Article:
Kerry: Students need help with cost of college tuition

If you are a daily reader of the BG News, or just happened to pick up a copy today, education is undoubtedly a priority in your life or the life of someone you love. For those who are going to be educators, the “No Child Left Behind” act is a focus.

For most of us, the quickly rising cost of a college education is our main concern. The future of our county, however, is the heart of the issue.

The lack of support for education from the Bush Administration doesn’t start at the elementary level. It starts from the time children are old enough to start learning the alphabet.

Bush’s 2005 budget freezes enrollment in Head Start programs.This means thousands of children who aren’t enrolled in Head Start right now never will be. His budget also eliminates the Even Start program that encourages young children and parents to read together at home. Even Laura Bush promotes family literacy programs as “the front lines of the battle against illiteracy.”

But it doesn’t stop there.

In case you’ve been living under a rock the past few years, according to the Department of Education, No Child Left Behind was a historical education reform based on stronger accountability for results, more freedom for states and communities, encouraging proven education materials, and more choices for parents.

The theory behind the program is one to be applauded. Who doesn’t want to improve schools?

However, No Child Left Behind has been labeled an unfunded mandate. While funding to the Department of Education has increased 58 percent in the first three years under Bush, it is nowhere near what it needs to be. The National Educators Association has said that funding is still $7 billion (with a B) below what was envisioned to fully implement No Child Left Behind. In the state of Ohio, the estimated cost of compliance is $149 million.

Last year, the federal government provided our state government with about $2 million. The missing $147 million was recouped from local school boards and other areas of the state budget, including higher education.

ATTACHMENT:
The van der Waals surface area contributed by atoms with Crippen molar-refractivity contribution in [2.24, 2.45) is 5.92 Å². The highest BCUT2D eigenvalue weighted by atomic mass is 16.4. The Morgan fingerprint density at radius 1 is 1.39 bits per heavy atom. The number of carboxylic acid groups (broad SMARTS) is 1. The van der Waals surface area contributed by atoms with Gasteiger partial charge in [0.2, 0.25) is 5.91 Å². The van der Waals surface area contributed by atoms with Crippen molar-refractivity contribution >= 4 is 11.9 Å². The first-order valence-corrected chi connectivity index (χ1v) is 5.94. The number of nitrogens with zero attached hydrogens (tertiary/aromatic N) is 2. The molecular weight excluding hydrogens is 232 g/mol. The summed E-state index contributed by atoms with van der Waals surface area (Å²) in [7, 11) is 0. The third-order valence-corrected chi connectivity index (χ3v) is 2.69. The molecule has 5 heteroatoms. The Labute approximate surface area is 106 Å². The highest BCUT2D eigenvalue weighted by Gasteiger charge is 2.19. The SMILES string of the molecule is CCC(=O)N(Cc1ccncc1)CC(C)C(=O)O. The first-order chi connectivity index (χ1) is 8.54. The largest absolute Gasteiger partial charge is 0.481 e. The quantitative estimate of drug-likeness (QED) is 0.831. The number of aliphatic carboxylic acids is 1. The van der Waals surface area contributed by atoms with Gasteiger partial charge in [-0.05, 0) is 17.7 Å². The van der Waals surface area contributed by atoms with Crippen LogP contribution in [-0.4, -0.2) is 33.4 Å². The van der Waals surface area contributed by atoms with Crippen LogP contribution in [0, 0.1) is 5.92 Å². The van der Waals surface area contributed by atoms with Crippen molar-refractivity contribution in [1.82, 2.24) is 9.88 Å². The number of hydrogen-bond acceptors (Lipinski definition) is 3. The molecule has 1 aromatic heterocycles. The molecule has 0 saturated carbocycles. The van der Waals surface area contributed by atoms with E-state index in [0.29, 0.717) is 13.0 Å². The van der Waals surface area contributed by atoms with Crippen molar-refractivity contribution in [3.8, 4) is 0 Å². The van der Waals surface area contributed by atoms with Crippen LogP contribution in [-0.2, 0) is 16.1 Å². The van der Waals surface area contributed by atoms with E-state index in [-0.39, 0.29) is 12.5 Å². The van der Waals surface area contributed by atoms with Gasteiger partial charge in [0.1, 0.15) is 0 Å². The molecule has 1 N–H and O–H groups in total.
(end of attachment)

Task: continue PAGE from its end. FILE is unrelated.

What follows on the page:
Both John Kerry and George Bush went to Yale. I am one of the 65 percent of BGSU students who rely on financial aid, and would never have been able to attend Yale.

How can we realistically expect these two men of privilege to know what it is like to work 25 hours a week in addition to classes, or to eat ramen noodles every day just to survive?

Well, George Bush got his chance to show that he knew our struggles, and to put it bluntly, he failed.

While it is impossible and illogical to blame Bush for the average 35 percent increase in college tuition the past four years, he is not completely at fault. On average, half of Americans who start college never graduate. In fact at least 200,000 students have been priced out already.

How has Bush contributed to this startling statistic?In his 2000 campaign, George Bush promised to increase the maximum Pell Grant to $5,100. In the past four years, that hasn’t happened.

He is proposing to eliminate the LEAP program, which provided more than a billion dollars in federal and state aid to those who need it. Bush is also cutting $10 million in Perkins Loans.

In an effort to help students afford college, John Kerry is proposing a $4,000 student tax credit each year for four years. Also, basing the loan interest rate on the current markets instead of the government can reduce the interest rates for student loans.

He has also proposed to simplify the Free Application For Student Aid (FAFSA) form. There are more questions to fill out the FAFSA than to get a $2 million business loan.

To continue on with the problems created by the Bush Administration in education would be to subject you to many more facts that are unnecessary if you just look at your Bursar bill.

As mentioned before, the crisis in higher education funding is not solely the problem of the President or the national government, for that matter. The Ohio Legislature is the body that puts the 9 to 9.9 percent increase cap on our tuition every year. Senator Gardner and Representative Latta from Wood County have overseen every one of those increases over the past four years.

In eight days, remember to vote for the future; not just yours and mine, but all those who have yet to know the joy of midterms.